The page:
So, why do only 53 percent of U.S. adults ages 21-64 own life insurance?New research from AIG identifies a need for advisors to educate their clients and prospects
HOUSTON, August 22, 2018 – New consumer research insights from American International Group, Inc. (NYSE: AIG) reveal that 56 percent of life insurance owners are optimists, while only 48 percent of people who don’t have life insurance are optimists. AIG also found that only 53 percent of U.S. consumers ages 21-64 own life insurance.
For purposes of the research, optimists were identified by their level of agreement with a battery of statements such as “In uncertain times, I usually expect the best,” “I’m always optimistic about my future,” and “Overall, I expect more good things to happen to me than bad.”
“We’re continuing to assess consumer mindsets, behaviors and needs, and respond with products designed to help people facilitate financially fulfilling futures,” said Rod Rishel, Chief Executive Officer, Life Insurance, AIG. “With September being Life Insurance Awareness Month, now is a perfect time for financial professionals to educate their clients about key protection and retirement planning solutions for themselves and their loved ones.”
The AIG research also revealed that participants in group retirement plans, such as 401(k) and pension plans, are the most likely U.S. consumers to own life insurance. AIG found that 69 percent of participants in group retirement plans also own life insurance, while only 44 percent of non-participants own life insurance.
Additionally, AIG found that:
- Among consumers who do not participate in a group retirement plan, those who own an individual retirement plan, such as an IRA, are most likely to own life insurance. Of these consumers with individual retirement plans, 64 percent also own life insurance, while only 37 percent of consumers who do not own individual retirement plans own life insurance.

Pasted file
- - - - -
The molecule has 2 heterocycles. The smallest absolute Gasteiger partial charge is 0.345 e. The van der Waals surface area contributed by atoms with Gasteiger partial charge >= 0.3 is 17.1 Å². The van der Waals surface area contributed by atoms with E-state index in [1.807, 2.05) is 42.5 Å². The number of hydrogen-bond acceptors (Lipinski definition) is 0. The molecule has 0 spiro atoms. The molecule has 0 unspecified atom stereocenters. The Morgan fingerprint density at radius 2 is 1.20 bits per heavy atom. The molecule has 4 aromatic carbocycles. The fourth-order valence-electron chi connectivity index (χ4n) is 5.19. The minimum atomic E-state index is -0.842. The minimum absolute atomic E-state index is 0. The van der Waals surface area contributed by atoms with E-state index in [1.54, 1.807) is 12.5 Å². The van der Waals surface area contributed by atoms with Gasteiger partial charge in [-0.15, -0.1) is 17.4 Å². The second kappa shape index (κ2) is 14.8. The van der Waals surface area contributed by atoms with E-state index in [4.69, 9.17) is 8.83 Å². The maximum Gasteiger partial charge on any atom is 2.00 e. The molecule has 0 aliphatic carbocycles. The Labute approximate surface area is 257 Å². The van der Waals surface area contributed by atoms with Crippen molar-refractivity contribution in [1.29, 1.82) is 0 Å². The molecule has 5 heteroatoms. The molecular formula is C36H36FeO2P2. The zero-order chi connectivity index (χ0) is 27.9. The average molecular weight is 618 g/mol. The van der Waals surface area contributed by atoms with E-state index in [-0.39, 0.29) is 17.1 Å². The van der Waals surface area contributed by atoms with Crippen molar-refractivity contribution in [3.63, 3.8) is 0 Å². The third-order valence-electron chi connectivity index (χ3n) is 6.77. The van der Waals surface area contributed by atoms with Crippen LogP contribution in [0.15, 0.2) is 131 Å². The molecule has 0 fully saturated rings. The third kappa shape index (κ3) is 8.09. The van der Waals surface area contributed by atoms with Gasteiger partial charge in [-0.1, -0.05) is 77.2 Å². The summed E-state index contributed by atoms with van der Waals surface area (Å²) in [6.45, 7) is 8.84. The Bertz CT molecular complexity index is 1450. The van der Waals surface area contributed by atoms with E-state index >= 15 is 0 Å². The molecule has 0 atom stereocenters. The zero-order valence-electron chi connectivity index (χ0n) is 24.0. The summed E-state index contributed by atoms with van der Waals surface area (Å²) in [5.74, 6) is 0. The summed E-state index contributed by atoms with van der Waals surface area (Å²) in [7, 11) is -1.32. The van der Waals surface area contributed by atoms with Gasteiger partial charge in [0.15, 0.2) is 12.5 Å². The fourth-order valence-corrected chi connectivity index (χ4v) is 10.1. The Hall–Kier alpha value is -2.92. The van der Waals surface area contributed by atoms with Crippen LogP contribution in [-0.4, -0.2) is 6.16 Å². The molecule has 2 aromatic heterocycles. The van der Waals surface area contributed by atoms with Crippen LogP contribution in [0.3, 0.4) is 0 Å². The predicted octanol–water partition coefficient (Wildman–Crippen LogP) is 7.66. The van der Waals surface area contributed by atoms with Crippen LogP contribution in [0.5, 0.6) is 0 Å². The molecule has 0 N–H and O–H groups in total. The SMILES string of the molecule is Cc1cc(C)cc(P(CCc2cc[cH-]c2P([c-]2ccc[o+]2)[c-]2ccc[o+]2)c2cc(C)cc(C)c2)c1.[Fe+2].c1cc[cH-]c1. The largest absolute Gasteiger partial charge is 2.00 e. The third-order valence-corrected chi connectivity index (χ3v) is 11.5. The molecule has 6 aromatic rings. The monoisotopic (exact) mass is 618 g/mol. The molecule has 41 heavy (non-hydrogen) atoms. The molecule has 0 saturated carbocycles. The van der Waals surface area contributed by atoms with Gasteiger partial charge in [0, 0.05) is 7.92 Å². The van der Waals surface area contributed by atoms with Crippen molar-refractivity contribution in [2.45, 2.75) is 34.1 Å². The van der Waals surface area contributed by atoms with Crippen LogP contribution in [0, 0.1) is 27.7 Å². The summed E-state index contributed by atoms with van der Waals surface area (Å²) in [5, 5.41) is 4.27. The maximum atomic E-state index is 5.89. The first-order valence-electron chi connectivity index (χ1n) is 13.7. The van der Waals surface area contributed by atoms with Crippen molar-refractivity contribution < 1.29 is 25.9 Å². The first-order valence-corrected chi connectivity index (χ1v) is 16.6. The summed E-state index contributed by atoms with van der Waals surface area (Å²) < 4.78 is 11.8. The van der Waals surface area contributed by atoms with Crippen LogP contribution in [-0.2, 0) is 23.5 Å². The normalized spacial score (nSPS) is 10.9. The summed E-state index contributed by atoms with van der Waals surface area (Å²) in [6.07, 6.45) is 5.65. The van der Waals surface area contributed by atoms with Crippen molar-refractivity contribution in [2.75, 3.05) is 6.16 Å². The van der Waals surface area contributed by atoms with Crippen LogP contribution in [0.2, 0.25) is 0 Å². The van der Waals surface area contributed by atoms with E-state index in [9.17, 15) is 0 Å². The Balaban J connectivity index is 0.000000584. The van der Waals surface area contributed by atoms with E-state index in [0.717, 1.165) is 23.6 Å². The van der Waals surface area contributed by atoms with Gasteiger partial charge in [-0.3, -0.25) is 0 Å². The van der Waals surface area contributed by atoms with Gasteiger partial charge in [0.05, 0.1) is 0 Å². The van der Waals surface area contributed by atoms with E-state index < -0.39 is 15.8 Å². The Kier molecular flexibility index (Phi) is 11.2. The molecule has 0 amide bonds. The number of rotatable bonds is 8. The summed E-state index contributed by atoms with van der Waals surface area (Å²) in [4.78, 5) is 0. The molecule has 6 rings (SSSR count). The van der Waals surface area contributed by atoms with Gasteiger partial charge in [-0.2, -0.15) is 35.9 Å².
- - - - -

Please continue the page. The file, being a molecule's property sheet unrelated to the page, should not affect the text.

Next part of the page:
- Life insurance owners are older and more affluent than non-owners. The median age of life insurance owners is 43, versus 39 for non-owners, and the median annual income of life insurance owners is $88,000, versus $70,000 for non-owners.
- Also, life insurance owners are more likely than non-owners to work full time (71 percent versus 60 percent), be homeowners (76 percent versus 64 percent) and be married (64 percent versus 53 percent).
“The implication is that younger, less affluent consumers are underserved when it comes to life insurance,” Rishel said. “However, affordable solutions, such as customizable term life insurance products, are available… to help meet the needs of the underinsured, whether or not they participate in a formal retirement plan.”
Additionally, currently available solutions, such as index universal life (IUL) insurance and other permanent life insurance products, may be the right choice for many consumers. IUL insurance products, for example, offer death benefit protection, opportunities for cash accumulation, supplemental income in retirement and a measure of protection against market downturns.
The AIG research was conducted online with more than 8,100 U.S. adults, ages 21-64, in the third and fourth quarters of 2017.
For more information on AIG, visit www.aig.com.
Policies issued by American General Life Insurance Company (AGL), Houston, Texas, except in New York, where issued by The United States Life Insurance Company in the City of New York (US Life). Issuing companies AGL and US Life are responsible for financial obligations of insurance products and are members of American International Group, Inc. (AIG). Guarantees are backed by the claims-paying ability of the issuing insurance company. Products may not be available in all states and product features may vary by state. Please refer to your policy.
Respondents for this survey were selected from among those who have volunteered to participate in online surveys and polls. The data have been weighted to reflect the demographic composition of the adult U.S. public, and then filtered to household insurance decision-makers. As the sample is based on those who initially self-selected for participation in the panel rather than a probability sample, no estimates of sampling error can be calculated. All sample surveys and polls may be subject to multiple sources of error, including, but not limited to sampling error, coverage error, and measurement error.